insert into Aggr_cfilter (select * FROM cFilterViz (ON cfilter_output_sales as input partition by storeid ON (select storeid, max(z_score) from cfilter_output_sales group by storeid) as aggregates  partition by storeid score_col('score') item1_col('col1_item1') item2_col('col1_item2')cnt1_col('cnt1') cnt2_col('cnt2')arguments ('start date=04/20/1958', 'owner=Juli Nimitz', 'tags=product')title('Aggr_Store_$$$') subtitle ('To Discover cross sell potential') accumulate('storeid')));

Note that I used a CREATE TABLE statement instead of a INSERT.  This is because Aggregate Charts must have their own Table structure (to hold the additional column value).  In my case, I am aggregating on STORE_ID so want to find the maximum count for each store.  Here’s an example showing the difference between 1 ON clause (non-aggregate chart) and 2 ON clauses (aggregated chart):

 

3. Viewing third-party application Charts

Aster Lens allows for third party visualization applications to display cFilterViz charts.  Aster Lens supports both gexf and graphviz format.  For example, in my SQL-MR code, I would define ‘graph_type=(‘gexf’)’.   To view the Chart, I need to click the DOWNLOAD button so you can select the 3rd party application (in our case, Gephi) so it can be viewed.  Here’s the process:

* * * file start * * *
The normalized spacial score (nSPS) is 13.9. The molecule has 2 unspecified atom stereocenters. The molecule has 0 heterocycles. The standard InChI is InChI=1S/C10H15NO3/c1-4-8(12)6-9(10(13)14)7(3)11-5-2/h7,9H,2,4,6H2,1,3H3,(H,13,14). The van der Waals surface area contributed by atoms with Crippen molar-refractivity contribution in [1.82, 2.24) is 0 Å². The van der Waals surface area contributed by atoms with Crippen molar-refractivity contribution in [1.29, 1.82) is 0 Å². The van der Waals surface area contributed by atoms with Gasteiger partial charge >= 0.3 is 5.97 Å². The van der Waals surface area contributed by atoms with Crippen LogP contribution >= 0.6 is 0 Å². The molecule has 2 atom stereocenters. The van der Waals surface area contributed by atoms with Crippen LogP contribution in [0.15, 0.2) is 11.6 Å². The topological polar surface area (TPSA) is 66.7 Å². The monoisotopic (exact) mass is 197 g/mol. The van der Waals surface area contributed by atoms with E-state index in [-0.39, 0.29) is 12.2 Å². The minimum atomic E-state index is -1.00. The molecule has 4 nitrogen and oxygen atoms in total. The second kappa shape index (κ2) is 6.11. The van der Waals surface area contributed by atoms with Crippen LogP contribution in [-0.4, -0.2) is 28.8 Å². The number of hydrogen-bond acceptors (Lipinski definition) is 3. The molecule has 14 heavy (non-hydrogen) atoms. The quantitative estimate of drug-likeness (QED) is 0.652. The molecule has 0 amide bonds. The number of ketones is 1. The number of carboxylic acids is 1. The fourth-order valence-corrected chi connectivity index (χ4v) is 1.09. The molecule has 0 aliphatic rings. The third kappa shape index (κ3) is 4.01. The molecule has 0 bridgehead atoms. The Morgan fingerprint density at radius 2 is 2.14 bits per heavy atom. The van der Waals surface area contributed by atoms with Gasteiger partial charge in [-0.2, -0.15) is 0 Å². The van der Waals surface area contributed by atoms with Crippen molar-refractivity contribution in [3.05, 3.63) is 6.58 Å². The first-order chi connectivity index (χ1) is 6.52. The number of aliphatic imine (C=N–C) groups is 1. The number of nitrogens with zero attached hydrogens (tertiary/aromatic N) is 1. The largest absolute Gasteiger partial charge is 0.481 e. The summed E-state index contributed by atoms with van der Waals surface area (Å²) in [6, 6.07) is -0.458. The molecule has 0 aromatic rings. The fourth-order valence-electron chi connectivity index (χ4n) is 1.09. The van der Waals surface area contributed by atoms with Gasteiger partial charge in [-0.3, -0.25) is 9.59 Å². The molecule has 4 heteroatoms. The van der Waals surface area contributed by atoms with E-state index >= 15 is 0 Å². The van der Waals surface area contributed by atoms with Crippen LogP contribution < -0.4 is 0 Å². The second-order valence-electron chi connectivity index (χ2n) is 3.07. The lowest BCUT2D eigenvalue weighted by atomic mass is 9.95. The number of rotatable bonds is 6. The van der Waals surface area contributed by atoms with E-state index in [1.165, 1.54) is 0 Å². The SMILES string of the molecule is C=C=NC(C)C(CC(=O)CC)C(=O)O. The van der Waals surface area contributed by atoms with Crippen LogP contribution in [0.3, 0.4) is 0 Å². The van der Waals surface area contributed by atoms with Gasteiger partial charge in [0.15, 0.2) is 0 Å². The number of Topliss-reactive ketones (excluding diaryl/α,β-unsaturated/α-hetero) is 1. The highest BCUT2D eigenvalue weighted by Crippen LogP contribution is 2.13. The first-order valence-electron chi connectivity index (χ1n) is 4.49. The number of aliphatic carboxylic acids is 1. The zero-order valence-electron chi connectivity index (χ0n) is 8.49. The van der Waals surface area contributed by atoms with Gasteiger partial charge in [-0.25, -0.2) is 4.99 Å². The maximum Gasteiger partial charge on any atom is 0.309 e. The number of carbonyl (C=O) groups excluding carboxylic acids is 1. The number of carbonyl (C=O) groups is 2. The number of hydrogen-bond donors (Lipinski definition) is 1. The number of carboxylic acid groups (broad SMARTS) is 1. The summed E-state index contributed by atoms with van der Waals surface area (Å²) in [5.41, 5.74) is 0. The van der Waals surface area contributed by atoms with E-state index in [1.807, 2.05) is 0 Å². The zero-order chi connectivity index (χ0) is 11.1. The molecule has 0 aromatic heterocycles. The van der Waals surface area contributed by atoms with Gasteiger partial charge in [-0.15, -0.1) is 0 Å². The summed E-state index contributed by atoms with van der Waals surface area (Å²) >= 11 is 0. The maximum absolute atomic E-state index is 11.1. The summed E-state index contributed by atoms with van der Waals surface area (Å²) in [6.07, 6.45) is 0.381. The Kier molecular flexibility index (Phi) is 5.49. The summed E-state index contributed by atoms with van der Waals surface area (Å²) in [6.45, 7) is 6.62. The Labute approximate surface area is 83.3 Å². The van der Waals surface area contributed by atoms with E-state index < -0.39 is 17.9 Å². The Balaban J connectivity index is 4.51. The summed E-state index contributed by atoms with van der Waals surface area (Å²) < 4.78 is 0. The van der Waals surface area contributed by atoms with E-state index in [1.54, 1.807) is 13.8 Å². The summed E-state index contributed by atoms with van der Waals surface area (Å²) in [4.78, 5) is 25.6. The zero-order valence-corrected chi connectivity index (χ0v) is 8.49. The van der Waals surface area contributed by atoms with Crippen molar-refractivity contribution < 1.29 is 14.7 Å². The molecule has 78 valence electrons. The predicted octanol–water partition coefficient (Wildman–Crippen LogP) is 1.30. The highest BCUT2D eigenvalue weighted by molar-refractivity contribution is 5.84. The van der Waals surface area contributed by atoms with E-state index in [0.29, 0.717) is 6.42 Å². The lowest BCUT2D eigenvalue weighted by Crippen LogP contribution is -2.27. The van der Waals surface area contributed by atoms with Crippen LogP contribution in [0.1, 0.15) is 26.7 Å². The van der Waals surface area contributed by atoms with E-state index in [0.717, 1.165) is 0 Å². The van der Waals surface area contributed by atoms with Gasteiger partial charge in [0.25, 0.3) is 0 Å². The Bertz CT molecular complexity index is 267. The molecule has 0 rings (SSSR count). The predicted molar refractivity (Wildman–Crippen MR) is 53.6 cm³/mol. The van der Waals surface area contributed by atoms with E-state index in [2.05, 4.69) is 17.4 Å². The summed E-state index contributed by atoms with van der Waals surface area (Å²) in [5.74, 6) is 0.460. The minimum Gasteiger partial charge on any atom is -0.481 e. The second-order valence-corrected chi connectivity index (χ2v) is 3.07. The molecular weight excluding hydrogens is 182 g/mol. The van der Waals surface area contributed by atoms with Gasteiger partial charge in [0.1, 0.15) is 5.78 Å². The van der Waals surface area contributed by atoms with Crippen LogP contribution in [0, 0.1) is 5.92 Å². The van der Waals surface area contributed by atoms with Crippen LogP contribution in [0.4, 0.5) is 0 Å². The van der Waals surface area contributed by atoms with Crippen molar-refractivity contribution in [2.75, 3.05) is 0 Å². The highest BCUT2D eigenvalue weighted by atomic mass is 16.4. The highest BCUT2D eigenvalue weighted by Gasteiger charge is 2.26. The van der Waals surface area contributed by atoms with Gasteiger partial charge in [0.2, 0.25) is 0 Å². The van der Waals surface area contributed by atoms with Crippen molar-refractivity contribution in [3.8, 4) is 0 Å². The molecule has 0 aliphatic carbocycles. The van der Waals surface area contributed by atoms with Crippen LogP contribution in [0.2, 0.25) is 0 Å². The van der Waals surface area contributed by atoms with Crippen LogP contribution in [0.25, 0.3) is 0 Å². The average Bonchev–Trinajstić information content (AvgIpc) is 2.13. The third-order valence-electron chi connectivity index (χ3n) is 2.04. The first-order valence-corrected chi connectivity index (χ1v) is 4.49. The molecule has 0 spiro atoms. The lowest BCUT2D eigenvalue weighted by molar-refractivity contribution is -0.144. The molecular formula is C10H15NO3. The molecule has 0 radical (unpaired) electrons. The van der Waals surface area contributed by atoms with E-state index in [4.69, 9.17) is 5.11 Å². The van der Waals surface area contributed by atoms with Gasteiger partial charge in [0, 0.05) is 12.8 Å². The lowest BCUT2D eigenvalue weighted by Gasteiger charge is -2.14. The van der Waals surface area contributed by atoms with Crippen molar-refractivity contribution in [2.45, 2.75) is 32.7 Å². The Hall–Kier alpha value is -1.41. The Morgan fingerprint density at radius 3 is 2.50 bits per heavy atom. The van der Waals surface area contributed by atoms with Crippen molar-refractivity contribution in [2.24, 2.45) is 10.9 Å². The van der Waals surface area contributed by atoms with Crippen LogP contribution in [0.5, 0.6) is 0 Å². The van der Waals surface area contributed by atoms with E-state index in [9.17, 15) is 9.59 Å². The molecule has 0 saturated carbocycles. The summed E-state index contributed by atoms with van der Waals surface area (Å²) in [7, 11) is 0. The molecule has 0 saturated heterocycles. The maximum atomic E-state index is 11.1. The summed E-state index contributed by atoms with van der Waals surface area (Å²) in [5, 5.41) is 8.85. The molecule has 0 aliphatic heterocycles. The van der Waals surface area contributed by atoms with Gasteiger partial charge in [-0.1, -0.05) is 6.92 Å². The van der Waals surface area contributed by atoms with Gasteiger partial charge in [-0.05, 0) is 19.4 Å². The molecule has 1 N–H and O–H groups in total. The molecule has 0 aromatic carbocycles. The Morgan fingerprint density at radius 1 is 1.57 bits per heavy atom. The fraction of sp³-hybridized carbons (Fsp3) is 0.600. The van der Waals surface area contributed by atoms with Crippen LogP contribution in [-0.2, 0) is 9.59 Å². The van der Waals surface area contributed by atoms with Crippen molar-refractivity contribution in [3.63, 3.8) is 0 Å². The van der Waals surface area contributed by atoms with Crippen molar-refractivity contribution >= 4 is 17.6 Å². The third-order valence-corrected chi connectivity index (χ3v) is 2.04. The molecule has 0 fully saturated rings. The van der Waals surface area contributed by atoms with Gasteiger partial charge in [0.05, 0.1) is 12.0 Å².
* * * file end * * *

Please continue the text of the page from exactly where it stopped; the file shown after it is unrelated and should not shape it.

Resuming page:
In conclusion

Visualizing your Answer set is a great way to see insights you might have overlooked. It allows you to see ‘the forest through the trees.’  And Aster Lens is the tool that brings Visualization to life.  Consumers can now find, share and search for Charts in a simple GUI interface.  And it enables a central repository for the enterprise to publish and share their Charts as need.  Plus it provides a mechanism to display the Chart and the metadata together (ie: Owner of the Chart, Date chart was run, Start-End dates of the data in the chart, etc.). What’s not to like??

 

 

Discussion
dlabar 5 comments Joined 06/11
04 Oct 2013

Thanks for the introduction, Mark--it looks promising.  How would you compare/contrast Aster with Aster Lens to something like a combination of R, Shiny from RStudio, and D3 (see this for an example of R/Shiny: http://spark.rstudio.com/uafsnap/ak_daily_precipitation/)?

Anubeig 3 comments Joined 12/13
17 Dec 2013

Hi,
 

s@ir@m 2 comments Joined 05/13
26 Dec 2013

what is the main usage of aster ?
diff b/w view point and aster ?
 
Ratnam